I’ve also got a bunion on my right big toe – maybe you’ve seen my bunion mobilization videos – and an anatomical short leg that gives me functional scoliosis. I also have a video explaining the mechanism of short-leg scoliosis.

I’ve had chronic headaches since my early 20s, and I believe the underlying structural cause was initiated by an accident I had at age 9 when I was hit in the head with a wooden baseball bat, receiving eight stitches. Fortunately, my ongoing posture work keeps them at bay.

As a result of having an anatomical short right leg with scoliosis and being crazy active in sport up until university, I eventually had a disc herniation (slipped disc) while I was in practice as a chiropractor many years ago.

I FEEL YOUR PAIN!

When I tell you that I know what it is to have problem posture and understand the frustration that regaining attractive upright posture takes time – there is no quick-fix solution – I MEAN IT! I feel your pain.

The imperfections of my body are, in many ways, the bane of my life, and yet I know they are also my gifts. For if my body alignment and health were perfect, I most likely wouldn’t have become a Chiropractor or gone on to study the physics of posture.

It has become my absolute mission to correct my own posture, and along the way, I’m continually reminded of my student’s struggles and humbled by my own.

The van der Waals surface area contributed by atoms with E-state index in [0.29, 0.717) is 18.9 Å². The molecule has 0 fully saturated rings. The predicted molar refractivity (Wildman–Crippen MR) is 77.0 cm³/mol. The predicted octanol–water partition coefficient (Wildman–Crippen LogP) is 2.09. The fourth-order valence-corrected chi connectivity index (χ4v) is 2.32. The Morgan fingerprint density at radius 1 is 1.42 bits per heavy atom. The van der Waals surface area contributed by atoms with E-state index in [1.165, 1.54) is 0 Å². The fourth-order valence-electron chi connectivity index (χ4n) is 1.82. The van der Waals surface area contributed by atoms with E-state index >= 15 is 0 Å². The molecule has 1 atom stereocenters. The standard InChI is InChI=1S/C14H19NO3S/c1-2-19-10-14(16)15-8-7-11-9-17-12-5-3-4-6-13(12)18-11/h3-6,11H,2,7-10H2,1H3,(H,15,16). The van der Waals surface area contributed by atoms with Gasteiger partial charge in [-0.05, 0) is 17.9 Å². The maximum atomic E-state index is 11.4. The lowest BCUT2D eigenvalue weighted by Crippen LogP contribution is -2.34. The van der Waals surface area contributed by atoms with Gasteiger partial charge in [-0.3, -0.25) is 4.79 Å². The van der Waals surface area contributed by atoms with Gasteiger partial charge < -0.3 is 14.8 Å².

Dupuytren’s Disease

Dupuytren’s Disease is a disease of collagen tissue dysfunction. It is genetic. My grandfather had it. My grandfather was a supreme court judge in Canada. I am certain he was the man, the word gentleman was modeled after. In fact, we called him Grandfather as children. He even wore a dress shirt on our picnics and enjoyed smoking his pipe as we played in the sand.

Apparently, as a child, I used to hold my hands with my fingers bent, just like he were. He had Dupuytren’s contractures on both hands. I was not particularly eager to hold his hand crossing the street because his bent fingers felt funny to me.

Last night I Googled, ‘nodule in the flexor tendons of the hand,‘ and Dupuytren’s Nodule popped up. I don’t know why I hadn’t immediately clued in, but I hadn’t.

There isn’t a lot known about Dupuytren’s Disease. The treatment options are minimal and invasive:

Treating the symptoms or cause?

Just like posture, you can treat the symptoms (forward head posture, for example, with a chin tuck) or the cause (the structural alignment in the neck – after x-ray diagnosis).

Oddly, Dupuytren’s Disease doesn’t really worry me. Do I need my hands?! Obviously, yes, I’m extremely active and write a lot. I could have an injection and watch the early sign (nodule) perhaps disappear. I know, however, that this approach fails to address the cause of Dupuytren’s. The problem is collagen. I am very interested in the WHY. Why is my collagen running amok?

WHY IS YOUR POSTURE THE WAY THAT IT IS?

Do you want to use a quick-fix youtube video exercise? I have plenty of those posture videos for you online. Or, do you want to address the underlying cause of your posture issues, and jump on board for the long run, and correct your posture for good?

Magnesium and Dupuytren’s Disease

I did some more research. This time I Googled, ‘Dupuytrens Nodules nutrition.’ I found Magnesium and Dupuytren’s Disease.